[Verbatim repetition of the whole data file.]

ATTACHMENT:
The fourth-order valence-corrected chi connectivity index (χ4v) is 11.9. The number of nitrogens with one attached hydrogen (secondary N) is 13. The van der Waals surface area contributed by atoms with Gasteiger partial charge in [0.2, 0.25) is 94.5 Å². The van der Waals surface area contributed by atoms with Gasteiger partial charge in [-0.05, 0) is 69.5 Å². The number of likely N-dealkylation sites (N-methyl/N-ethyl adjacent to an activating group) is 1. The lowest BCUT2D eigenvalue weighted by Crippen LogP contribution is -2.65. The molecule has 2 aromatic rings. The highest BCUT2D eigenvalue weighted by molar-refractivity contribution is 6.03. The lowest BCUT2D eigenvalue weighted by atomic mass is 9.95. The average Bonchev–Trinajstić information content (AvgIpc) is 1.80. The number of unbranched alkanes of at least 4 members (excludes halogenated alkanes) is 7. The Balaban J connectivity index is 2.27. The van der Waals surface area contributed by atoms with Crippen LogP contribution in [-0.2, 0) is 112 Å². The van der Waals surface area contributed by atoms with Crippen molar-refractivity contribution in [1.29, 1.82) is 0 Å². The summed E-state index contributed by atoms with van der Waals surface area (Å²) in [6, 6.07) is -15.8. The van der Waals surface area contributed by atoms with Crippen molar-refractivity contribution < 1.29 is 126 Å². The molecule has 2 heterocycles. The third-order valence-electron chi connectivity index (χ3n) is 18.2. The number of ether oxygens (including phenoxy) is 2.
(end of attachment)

The fourth-order valence-corrected chi connectivity index (χ4v) is 11.9. The number of nitrogens with one attached hydrogen (secondary N) is 13. The van der Waals surface area contributed by atoms with Gasteiger partial charge in [0.2, 0.25) is 94.5 Å². The van der Waals surface area contributed by atoms with Gasteiger partial charge in [-0.05, 0) is 69.5 Å². The number of likely N-dealkylation sites (N-methyl/N-ethyl adjacent to an activating group) is 1. The lowest BCUT2D eigenvalue weighted by Crippen LogP contribution is -2.65. The molecule has 2 aromatic rings. The highest BCUT2D eigenvalue weighted by molar-refractivity contribution is 6.03. The lowest BCUT2D eigenvalue weighted by atomic mass is 9.95. The average Bonchev–Trinajstić information content (AvgIpc) is 1.80. The number of unbranched alkanes of at least 4 members (excludes halogenated alkanes) is 7. The Balaban J connectivity index is 2.27. The van der Waals surface area contributed by atoms with Crippen LogP contribution in [-0.2, 0) is 112 Å². The van der Waals surface area contributed by atoms with Crippen molar-refractivity contribution in [1.29, 1.82) is 0 Å². The summed E-state index contributed by atoms with van der Waals surface area (Å²) in [6, 6.07) is -15.8. The van der Waals surface area contributed by atoms with Crippen molar-refractivity contribution < 1.29 is 126 Å². The molecule has 2 heterocycles. The third-order valence-electron chi connectivity index (χ3n) is 18.2. The number of ether oxygens (including phenoxy) is 2.